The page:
Thanks for answering my questions, Susan, and good luck with Trial on Mount Koya, your latest novel in the Hiro Hattori mystery series.

For more information about Susan, please visit her website. You can find Susan on Facebook and Twitter (@SusanSpann), where she founded the #PubLaw hashtag to provide legal and business information for writers.

Trial on Mount Koya is available from online retailers, including the following:

AMAZON | BARNES AND NOBLE | INDIEBOUND

Trial_Mt Koya_Susan SpannAbout Susan Spann: Susan is the award-winning author of the Hiro Hattori mystery novels, featuring ninja detective Hiro Hattori and Portuguese Jesuit Father Mateo. She began reading precociously and voraciously from her preschool days in Santa Monica, California, and as a child read everything from National Geographic to Agatha Christie.

A yearning to experience different cultures sent Susan to Tufts University in Boston, where she immersed herself in the history and culture of China and Japan. After earning an undergraduate degree in Asian Studies, Susan diverted to law school. She returned to California to practice law, where her continuing love of books has led her to specialize in intellectual property, business and publishing contracts. Her interest in Japanese history, martial arts, and mystery inspired her to write the Shinobi Mystery series featuring Hiro Hattori, a sixteenth-century ninja who brings murderers to justice with the help of Father Mateo, a Portuguese Jesuit priest.

Susan is the 2015 Rocky Mountain Fiction Writers’ Writer of the Year, a former president of the Northern California Chapter of Mystery Writers of America and a member of Mystery Writers of America, Sisters in Crime (National and Sacramento chapters), the Historical Novel Society, and the Rocky Mountain Fiction Writers. She is represented by literary agent Sandra Bond of Bond Literary Agency.

When not writing or representing clients, Susan enjoys traditional archery, martial arts, photography, and hiking. She lives in Sacramento with her husband and two cats, and travels to Japan on a regular basis.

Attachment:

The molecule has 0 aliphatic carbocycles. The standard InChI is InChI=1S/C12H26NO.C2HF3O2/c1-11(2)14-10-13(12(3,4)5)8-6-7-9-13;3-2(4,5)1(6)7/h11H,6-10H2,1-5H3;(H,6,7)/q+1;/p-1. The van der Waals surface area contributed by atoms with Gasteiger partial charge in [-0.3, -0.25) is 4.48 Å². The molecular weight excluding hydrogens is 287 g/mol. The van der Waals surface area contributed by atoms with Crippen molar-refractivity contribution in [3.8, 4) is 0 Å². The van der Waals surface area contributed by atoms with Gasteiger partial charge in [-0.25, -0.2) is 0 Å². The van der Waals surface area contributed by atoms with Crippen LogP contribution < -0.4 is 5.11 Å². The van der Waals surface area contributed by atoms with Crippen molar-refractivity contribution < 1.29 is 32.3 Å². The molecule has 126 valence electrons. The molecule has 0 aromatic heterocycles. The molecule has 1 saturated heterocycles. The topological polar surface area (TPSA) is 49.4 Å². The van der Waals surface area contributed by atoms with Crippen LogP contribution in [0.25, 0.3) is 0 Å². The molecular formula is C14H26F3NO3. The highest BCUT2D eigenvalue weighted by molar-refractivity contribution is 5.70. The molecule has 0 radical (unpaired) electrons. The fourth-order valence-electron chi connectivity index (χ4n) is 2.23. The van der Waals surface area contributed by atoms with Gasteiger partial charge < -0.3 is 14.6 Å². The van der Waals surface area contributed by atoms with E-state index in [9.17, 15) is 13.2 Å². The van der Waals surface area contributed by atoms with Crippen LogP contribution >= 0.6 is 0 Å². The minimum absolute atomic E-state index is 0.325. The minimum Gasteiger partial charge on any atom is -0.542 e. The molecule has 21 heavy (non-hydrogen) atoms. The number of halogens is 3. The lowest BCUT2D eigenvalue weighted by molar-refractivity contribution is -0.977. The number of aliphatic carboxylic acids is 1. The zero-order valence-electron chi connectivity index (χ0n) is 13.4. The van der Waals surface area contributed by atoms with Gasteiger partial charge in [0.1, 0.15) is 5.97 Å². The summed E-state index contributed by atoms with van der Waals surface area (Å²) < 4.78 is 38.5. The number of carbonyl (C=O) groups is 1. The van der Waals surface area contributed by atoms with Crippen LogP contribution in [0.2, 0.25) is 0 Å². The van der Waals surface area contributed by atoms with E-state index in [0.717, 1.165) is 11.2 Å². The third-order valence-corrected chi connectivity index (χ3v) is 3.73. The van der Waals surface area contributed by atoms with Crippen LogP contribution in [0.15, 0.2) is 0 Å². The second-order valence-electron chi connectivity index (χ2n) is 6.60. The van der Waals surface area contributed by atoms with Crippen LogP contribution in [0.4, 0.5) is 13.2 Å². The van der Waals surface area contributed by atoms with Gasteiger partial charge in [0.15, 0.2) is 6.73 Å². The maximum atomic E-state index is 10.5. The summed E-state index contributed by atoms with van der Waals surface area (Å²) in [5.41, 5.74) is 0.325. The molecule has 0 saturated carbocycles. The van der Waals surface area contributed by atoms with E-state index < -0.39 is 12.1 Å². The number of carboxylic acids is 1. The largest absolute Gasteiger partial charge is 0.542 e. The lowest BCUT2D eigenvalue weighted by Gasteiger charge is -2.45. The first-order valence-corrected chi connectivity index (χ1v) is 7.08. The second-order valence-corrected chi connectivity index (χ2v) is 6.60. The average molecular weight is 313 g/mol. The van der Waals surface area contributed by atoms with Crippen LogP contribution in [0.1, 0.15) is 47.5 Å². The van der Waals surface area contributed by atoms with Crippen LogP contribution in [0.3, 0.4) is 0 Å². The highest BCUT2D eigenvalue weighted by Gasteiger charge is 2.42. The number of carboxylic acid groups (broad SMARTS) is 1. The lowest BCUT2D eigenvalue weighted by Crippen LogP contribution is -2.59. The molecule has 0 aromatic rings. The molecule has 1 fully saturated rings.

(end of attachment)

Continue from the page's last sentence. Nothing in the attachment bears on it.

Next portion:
Posted in July 2018, Uncategorized | Tagged , , , , , , , | Leave a comment

Last Dance in Kabul

Today I’ve invited Ken Czech, author of Last Dance in Kabul to visit Ascroft, eh? to tell my readers a little about his forthcoming novel.

Welcome Ken. Let’s get started, shall we?

Tell us about your novel.

51WHrsbA5SL._AC_US218_KC: Thank you, Dianne, for inviting me. LAST DANCE IN KABUL is set in 1841 Afghanistan. When his superiors ignore his warnings of an impending Afghan insurrection, Reeve Waterton vows never to return to Kabul. But then the ex-army captain rescues strong-willed Sarah Kane from an ambush, and his plans for civilian life and self-preservation unravel around him. At first Reeve dislikes Sarah as much as she loathes him. It’s only after Reeve’s closest friend is brutally murdered and the Afghan tribes explode in revolt that he and Sarah discover their desperate need for each other.

Quite frankly, everything that could go wrong for the British goes badly wrong. Winter strikes early and heavy snows blanket the mountain passes outside of Kabul. Blizzards howl and temperatures plummet as tens of thousands of vengeful tribesmen gather to pounce on the retreating British force. Caught in that unfolding debacle, Reeve and Sarah must rely on their skills, courage, and new-found love just to survive.

What prompted you to write about this historical event?

KC: I came across a painting by W. A. Wollen titled “The Last Stand of the 44th Foot at Gandamack” while teaching 19th century European History at my university. That painting depicted a ragged, freezing group of British regulars surrounded by Afghan fighters among the rugged peaks of the Hindu Kush. It caught my imagination and I proceeded to dig deeper into the historical facts. What I discovered was the ineptitude of British leadership in Afghanistan that led to the massacre of 15,000 British and Indian soldiers and camp followers.

How closely did you stick to the historical facts?